## The apparent change of angle in a force-free ether

When you are interested in physics you must read “Unbelievable“!

The reader may wonder how an apparent change in angle and impulse of a photon, the stellar aberration, is possible when there is free-force ether (vacuum). The stellar aberration is observed from the earth, but actually there is no real change of the path during the passage of the photon from the star y-Draconis to Earth. The photon only appears to come from a different direction. The on Earth observed stellar aberration is not for real.

To comprehend this the reader must be aware of the relative movement of both ethers in figure 2.

In figure 5 we consider the photon from the star y-Draconis arriving and observed on the earth. The stellar aberration takes place at the surface where the two ethers have a relative speed to each other.

Figure 5.  The imaginary change of direction/impulse of the photon from y-Draconis.

At t=0 the photon from y-Draconis is entering the ether under influence of the earth at point A. The Earth is then at the position Earth A. The moment the photon enters ether II the change of angle β, the stellar aberration, and Doppler-effect occurs. The photon is now traveling with the speed c in ether II. After the penetration of the photon in ether II it takes the photon t seconds to arrive on the surface of the earth to be observed. During the seconds the Earth moves 30km/sec.t meter to the right (Earth B), just like ether II, which is under influence of the earth. So ether II also moves during t seconds to the right.

When the photon reaches the observer on Earth, one observes the stellar aberration ß, but yet the photon has kept the original direction it had, when it was emitted from the star y-Draconis. The photon for the observer on Earth seems to come from B, but that is only appearance.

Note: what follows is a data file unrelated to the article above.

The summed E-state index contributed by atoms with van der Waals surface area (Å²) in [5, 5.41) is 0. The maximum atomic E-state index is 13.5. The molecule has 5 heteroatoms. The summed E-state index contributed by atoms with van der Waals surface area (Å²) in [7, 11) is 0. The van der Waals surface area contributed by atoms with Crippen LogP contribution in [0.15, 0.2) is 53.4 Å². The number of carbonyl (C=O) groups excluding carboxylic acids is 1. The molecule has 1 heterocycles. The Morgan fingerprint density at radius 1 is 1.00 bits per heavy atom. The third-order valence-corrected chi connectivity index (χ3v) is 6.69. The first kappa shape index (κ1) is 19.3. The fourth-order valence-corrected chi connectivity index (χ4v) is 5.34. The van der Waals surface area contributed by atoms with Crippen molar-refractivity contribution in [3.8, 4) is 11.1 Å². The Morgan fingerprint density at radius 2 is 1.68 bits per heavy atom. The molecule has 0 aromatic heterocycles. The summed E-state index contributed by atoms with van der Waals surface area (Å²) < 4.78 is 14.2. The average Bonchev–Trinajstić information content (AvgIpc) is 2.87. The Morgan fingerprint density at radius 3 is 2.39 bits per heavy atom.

The direction of the photon in ether II has changed (ß) compared to the direction in ether I, but because ether II moves relatively to ether I, the original direction of the photon is maintained. The stellar aberration in ether II compensates exactly for the relative movement of ether II compared to ether I. The photon keeps the same direction and impulse before or after penetrating ether II for any observer in rest with the Earth or y-Draconis.

It is of no influence at what distance from the Earth the stellar aberration occurs. The observed stellar aberration ß does not imply a real change in direction of the photon. Although it appears that the photon has changed direction, and therefore the impulse seems to be altered, this is actually not the case. The assumed force-free ether (vacuum) does not change the impulse or direction of photons.

The stellar aberration predicted by the theoretical formulas derived in this chapter matches the actual, empirically measured, aberration of any star at any time during the year. The empirical aberration evidence supporting the dragged ether theory is overwhelming. The same cannot be said for the poor explanation of stellar aberration given by SRT.

The explanation given by SRT for stellar aberration is very paled. Actually the only “explanation” SRT gives is the Lorentz-factor. The stellar aberration of a star that stands vertical on the periphery of the Earth around the Sun can correctly be calculated with the mysterious explanations of SRT. For all other stars the explanation of SRT is inadequate. It is hard to believe that only the assumption of an absolute empty space and the derivation of the Lorentz-factor with SRT is enough  to accept a speculative theory like SRT! The explanation of stellar aberration given by ether theory is much better, and should be preferred by Science.

The measured stellar aberration is for any star with the same inclination (θ) exactly the same (except for the phase shift caused by the position of the earth in the orbit around the sun).

Next chapter: The stellar aberration and dragged ether